What I like about the museum is that it's not a pristine, hermetically-sealed time capsule. These are working cars that have been used by real families, and it often shows with rust spots here and there, and some cars on display that still require restoration. Couple that with the huge task of organising the place and you'll understand why the captions on the cars aren't necessarily word perfect and visitors are bombarded with the curious message to 'not touch the cars unless you're naked', attached on laminated cards pegged to every vehicle. WOF and maintenance slips are sometimes stuffed between car radiator grilles, a fair bit of dust mounts up in hard-to-reach places (Ian jets about on a mobility scooter to save his legs), and space is at such a premium that most cars at ground level have another suspended above them on a metal frame to save space - in the event of a serious earthquake, run like hell! These observations aren't criticisms - it's just fair warning that the British Car Museum is a bit 'rough and ready' - but there are plenty of automotive highlights for people who remember the days when New Zealand's roads were dominated by mostly weedy-engined, unreliable yet wonderful British cars (and quite a few German ones). Some highlights:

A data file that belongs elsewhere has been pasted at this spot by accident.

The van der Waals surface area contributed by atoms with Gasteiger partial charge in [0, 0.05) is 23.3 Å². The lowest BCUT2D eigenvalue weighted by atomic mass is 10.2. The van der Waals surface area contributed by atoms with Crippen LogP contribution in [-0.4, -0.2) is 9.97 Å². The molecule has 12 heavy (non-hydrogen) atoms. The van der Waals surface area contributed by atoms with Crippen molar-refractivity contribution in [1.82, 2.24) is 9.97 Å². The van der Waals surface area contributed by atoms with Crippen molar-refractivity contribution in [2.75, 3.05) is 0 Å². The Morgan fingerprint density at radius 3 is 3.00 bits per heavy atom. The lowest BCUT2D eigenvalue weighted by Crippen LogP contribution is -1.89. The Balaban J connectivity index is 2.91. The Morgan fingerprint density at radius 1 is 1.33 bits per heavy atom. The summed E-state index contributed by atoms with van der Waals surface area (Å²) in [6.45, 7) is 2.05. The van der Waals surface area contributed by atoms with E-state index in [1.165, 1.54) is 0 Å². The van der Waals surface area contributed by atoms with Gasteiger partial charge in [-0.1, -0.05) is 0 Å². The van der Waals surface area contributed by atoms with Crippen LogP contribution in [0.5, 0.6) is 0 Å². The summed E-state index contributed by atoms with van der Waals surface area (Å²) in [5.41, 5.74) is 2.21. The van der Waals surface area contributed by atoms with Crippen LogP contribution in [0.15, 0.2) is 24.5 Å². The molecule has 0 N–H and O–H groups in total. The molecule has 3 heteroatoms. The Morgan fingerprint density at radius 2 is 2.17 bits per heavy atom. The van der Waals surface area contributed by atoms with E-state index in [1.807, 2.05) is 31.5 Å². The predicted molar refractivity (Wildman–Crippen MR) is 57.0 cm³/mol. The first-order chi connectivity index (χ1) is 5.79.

This is the first impression that awaits you

Rare 1970 MG Mk.2 1300 2-door coupe 

1967 Austin 1100 Vanden Plas mini-limo

Austin 1100s (in various guises)

1961 Bedford van, which served as an electrician's van in Wainuiomata from the early '60s

Plenty of Morris Minors

Also: Old piano player rolls, incl. 'Mr Jelly Lord' & 'Canadian Capers'

26 October 2014

Te Mata Peak

A visit to the spectacular vantage point of Te Mata Peak just south of Havelock North, overlooking the Hawkes Bay, on a sunny Labour Weekend, 26 October 2014.

24 October 2014

Democratised connectivity & modern conflict

Connectivity has huge effects on conflict: democratizing and weaponizing communications technology, and putting into the hands of individuals a suite of lethal tools that used to belong only to nation-states.